I signed up for the Zombies, Run! Spring 2016 Virtual Race. I had never participated in a virtual race before. I didn’t know the benefits of virtual racing, but this race taught me. And it’s good things.
In a virtual race, you sign up online for a specific distance and then run anywhere. Completions are typically based on the honor system, but since Zombies, Run! is a fitness tracker, the app tracked my progress and result. I can definitely see virtual race coordinators partnering with fitness tracking companies in the future.
Read my Zombies, Run app review here.
Benefits of Virtual Racing
- You often pick the day. This race had a 13 day window (that extended to 19 days). You can choose what best fits your schedule and training plan.
- You pick the time. You don’t have to rush out the door at 6:00AM.
- You pick the place. You can run in your neighborhood or your favorite park, no need to deal with traffic and parking nightmares.
- No lengthy port-a-potty lines.
- You learn to push yourself when you are by yourself.
- For charity races, more money may go to charity due to lower event costs.
Zombies, Run! Virtual Race
The events in this race occurred before the first season of Zombies, Run! so it could be done by anyone without spoilers. It came with a load of goodies and 2 training missions.
The first training mission had me exploding the side of a building to rescue the 15th military regiment. What did we find there? Something scary and unexpected…
I ran the second training mission after dusk in a relatively empty park. When the inevitable growl of a zombie encompassed my right ear, I jumped 2 feet in the air mid-run. Then laughed nervously and continued to run into the darkness.
Then it was time for the race. I promised myself on Saturday I would finish up the 6 scenes left in my novel. I also promised myself that halfway through I would race a 5K.
I’m not one to wear the race shirt to the race, but this time it felt different.
I donned my Runner 5 t-shirt.
I walked a quarter-mile, then ran a quarter-mile to warm up. In retrospect, I should have practiced my 5K warm up (I feel really dumb when I write these things post-race, guys) which is 15 minutes of jogging and some strides.Then, I started up the audio mission.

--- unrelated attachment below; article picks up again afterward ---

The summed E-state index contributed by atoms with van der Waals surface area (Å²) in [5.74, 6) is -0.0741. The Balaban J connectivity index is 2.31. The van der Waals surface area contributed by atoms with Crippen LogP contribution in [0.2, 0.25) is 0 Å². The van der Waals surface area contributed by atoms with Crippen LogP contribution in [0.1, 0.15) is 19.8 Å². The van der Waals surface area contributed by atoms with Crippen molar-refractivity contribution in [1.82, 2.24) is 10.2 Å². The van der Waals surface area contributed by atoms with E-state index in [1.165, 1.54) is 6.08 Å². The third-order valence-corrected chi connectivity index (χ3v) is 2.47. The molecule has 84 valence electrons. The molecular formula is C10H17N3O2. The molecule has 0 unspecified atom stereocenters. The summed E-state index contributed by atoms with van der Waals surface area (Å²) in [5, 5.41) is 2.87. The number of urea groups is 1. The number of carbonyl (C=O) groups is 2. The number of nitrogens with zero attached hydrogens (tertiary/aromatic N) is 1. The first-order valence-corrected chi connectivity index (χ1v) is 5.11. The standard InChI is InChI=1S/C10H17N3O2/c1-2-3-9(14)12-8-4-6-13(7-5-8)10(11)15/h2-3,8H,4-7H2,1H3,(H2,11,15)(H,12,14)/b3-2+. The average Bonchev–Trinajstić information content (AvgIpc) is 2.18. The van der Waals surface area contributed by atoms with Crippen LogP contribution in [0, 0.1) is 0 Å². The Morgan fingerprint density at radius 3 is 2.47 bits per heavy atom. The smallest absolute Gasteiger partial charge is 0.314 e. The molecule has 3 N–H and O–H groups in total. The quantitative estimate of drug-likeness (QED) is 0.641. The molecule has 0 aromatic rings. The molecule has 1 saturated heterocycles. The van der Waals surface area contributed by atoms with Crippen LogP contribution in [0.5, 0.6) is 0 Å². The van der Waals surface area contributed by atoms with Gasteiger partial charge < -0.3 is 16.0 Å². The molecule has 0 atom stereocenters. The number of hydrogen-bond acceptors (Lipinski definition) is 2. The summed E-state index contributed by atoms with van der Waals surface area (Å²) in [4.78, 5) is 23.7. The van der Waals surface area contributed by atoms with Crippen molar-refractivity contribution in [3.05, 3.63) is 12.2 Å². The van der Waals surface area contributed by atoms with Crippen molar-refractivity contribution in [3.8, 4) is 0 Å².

Zombies, Run! Virtual Race Recap
We were running to a town where General Kazimov had taken the 15th regiment and a nuclear warhead to “head off” the mysterious plague.
The general had blocked all entries into the city and his guards shot one of my teammates.
Every half kilometer, I received radio transmissions on my progress through the city.
Our sensors told us the nuclear weapon was in a truck, which we disabled.
We were wrong.
The wind I was facing was rough. I started to feel that temptation.
That temptation to just stop running.
It’s not a real race, but that dang general. He was going to set off that nuke.
I kept running.
The general was ranting about a zombie apocalypse if we did not try to bomb the origin city and I wrestled the detonator from him. Since this story is pre-Zombies, Run!, he may have been right.
But, I saved the city.
I ran a 26:14 (4 seconds away from my baseline 5K). My mile splits were 8:32, 8:27, and 8:18.
Currently I am placed 303 of 2876, but the race window is open until April 18th.
Compared to my baseline 5K, I started with a quicker pace, maybe a little too fast in the first quarter-mile. I focused on my breathing and leg turnover until I felt settled. I felt more solid this run, focusing on my form and stride. Unlike my baseline 5K, I kept more even negative splits (faster each mile, but not as dramatic).
I enjoyed pushing myself solo in the park. It would be hard to run that fast without the story of saving a town from a nuclear weapon and the backing of virtual runners all over the world.
Thank you for saving all those people near the nuke!
It was the least I could do.
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